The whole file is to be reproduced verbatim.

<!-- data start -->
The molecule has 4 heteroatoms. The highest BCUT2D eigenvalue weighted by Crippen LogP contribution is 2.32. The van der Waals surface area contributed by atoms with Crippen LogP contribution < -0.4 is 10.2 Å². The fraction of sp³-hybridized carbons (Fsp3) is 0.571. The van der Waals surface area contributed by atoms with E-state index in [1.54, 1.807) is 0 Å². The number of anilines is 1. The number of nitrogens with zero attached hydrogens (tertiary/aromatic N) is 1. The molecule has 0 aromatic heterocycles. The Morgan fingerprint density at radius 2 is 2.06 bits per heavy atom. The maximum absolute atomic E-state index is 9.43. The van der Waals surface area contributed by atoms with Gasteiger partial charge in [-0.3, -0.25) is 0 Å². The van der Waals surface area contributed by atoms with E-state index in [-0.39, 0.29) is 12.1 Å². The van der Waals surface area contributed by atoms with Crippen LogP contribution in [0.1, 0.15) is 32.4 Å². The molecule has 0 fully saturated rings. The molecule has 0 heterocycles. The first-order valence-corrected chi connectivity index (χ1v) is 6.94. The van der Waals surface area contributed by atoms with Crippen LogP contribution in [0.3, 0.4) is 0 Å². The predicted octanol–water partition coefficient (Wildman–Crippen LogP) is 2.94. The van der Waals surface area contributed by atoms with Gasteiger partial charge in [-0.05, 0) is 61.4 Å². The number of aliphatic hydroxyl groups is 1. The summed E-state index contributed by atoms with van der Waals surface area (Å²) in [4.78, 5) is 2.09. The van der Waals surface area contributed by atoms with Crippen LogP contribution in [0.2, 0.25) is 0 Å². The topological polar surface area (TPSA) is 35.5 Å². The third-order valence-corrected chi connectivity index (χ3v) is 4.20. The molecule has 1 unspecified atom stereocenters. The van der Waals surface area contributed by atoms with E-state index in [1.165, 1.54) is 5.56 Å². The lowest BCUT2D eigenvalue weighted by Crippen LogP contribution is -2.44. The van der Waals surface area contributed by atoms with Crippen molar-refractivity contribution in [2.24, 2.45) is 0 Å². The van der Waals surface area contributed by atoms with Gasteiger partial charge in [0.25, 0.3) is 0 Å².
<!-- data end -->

The molecule has 4 heteroatoms. The highest BCUT2D eigenvalue weighted by Crippen LogP contribution is 2.32. The van der Waals surface area contributed by atoms with Crippen LogP contribution < -0.4 is 10.2 Å². The fraction of sp³-hybridized carbons (Fsp3) is 0.571. The van der Waals surface area contributed by atoms with E-state index in [1.54, 1.807) is 0 Å². The number of anilines is 1. The number of nitrogens with zero attached hydrogens (tertiary/aromatic N) is 1. The molecule has 0 aromatic heterocycles. The Morgan fingerprint density at radius 2 is 2.06 bits per heavy atom. The maximum absolute atomic E-state index is 9.43. The van der Waals surface area contributed by atoms with Gasteiger partial charge in [-0.3, -0.25) is 0 Å². The van der Waals surface area contributed by atoms with E-state index in [-0.39, 0.29) is 12.1 Å². The van der Waals surface area contributed by atoms with Crippen LogP contribution in [0.1, 0.15) is 32.4 Å². The molecule has 0 fully saturated rings. The molecule has 0 heterocycles. The first-order valence-corrected chi connectivity index (χ1v) is 6.94. The van der Waals surface area contributed by atoms with Crippen LogP contribution in [0.3, 0.4) is 0 Å². The predicted octanol–water partition coefficient (Wildman–Crippen LogP) is 2.94. The van der Waals surface area contributed by atoms with Gasteiger partial charge in [-0.05, 0) is 61.4 Å². The number of aliphatic hydroxyl groups is 1. The summed E-state index contributed by atoms with van der Waals surface area (Å²) in [4.78, 5) is 2.09. The van der Waals surface area contributed by atoms with Crippen LogP contribution in [0.2, 0.25) is 0 Å². The topological polar surface area (TPSA) is 35.5 Å². The third-order valence-corrected chi connectivity index (χ3v) is 4.20. The molecule has 1 unspecified atom stereocenters. The van der Waals surface area contributed by atoms with E-state index in [1.165, 1.54) is 5.56 Å². The lowest BCUT2D eigenvalue weighted by Crippen LogP contribution is -2.44. The van der Waals surface area contributed by atoms with Crippen molar-refractivity contribution in [2.24, 2.45) is 0 Å². The van der Waals surface area contributed by atoms with Gasteiger partial charge in [0.25, 0.3) is 0 Å².